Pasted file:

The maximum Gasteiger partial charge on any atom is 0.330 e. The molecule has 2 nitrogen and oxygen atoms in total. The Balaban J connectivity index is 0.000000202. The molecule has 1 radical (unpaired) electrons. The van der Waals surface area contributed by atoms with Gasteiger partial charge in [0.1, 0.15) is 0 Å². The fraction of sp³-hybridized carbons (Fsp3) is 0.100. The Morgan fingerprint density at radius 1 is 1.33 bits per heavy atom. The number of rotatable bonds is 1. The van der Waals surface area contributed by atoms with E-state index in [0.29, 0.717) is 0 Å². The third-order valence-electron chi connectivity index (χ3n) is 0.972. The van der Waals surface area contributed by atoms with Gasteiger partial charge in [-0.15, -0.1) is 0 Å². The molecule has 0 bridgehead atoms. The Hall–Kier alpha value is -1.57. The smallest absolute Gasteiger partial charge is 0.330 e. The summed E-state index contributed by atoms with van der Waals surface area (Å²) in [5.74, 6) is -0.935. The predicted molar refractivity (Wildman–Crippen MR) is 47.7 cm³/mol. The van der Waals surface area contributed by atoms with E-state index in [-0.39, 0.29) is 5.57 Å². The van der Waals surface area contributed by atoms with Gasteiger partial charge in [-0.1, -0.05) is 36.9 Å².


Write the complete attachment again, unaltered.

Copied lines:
The maximum Gasteiger partial charge on any atom is 0.330 e. The molecule has 2 nitrogen and oxygen atoms in total. The Balaban J connectivity index is 0.000000202. The molecule has 1 radical (unpaired) electrons. The van der Waals surface area contributed by atoms with Gasteiger partial charge in [0.1, 0.15) is 0 Å². The fraction of sp³-hybridized carbons (Fsp3) is 0.100. The Morgan fingerprint density at radius 1 is 1.33 bits per heavy atom. The number of rotatable bonds is 1. The van der Waals surface area contributed by atoms with E-state index in [0.29, 0.717) is 0 Å². The third-order valence-electron chi connectivity index (χ3n) is 0.972. The van der Waals surface area contributed by atoms with Gasteiger partial charge in [-0.15, -0.1) is 0 Å². The molecule has 0 bridgehead atoms. The Hall–Kier alpha value is -1.57. The smallest absolute Gasteiger partial charge is 0.330 e. The summed E-state index contributed by atoms with van der Waals surface area (Å²) in [5.74, 6) is -0.935. The predicted molar refractivity (Wildman–Crippen MR) is 47.7 cm³/mol. The van der Waals surface area contributed by atoms with E-state index in [-0.39, 0.29) is 5.57 Å². The van der Waals surface area contributed by atoms with Gasteiger partial charge in [-0.1, -0.05) is 36.9 Å².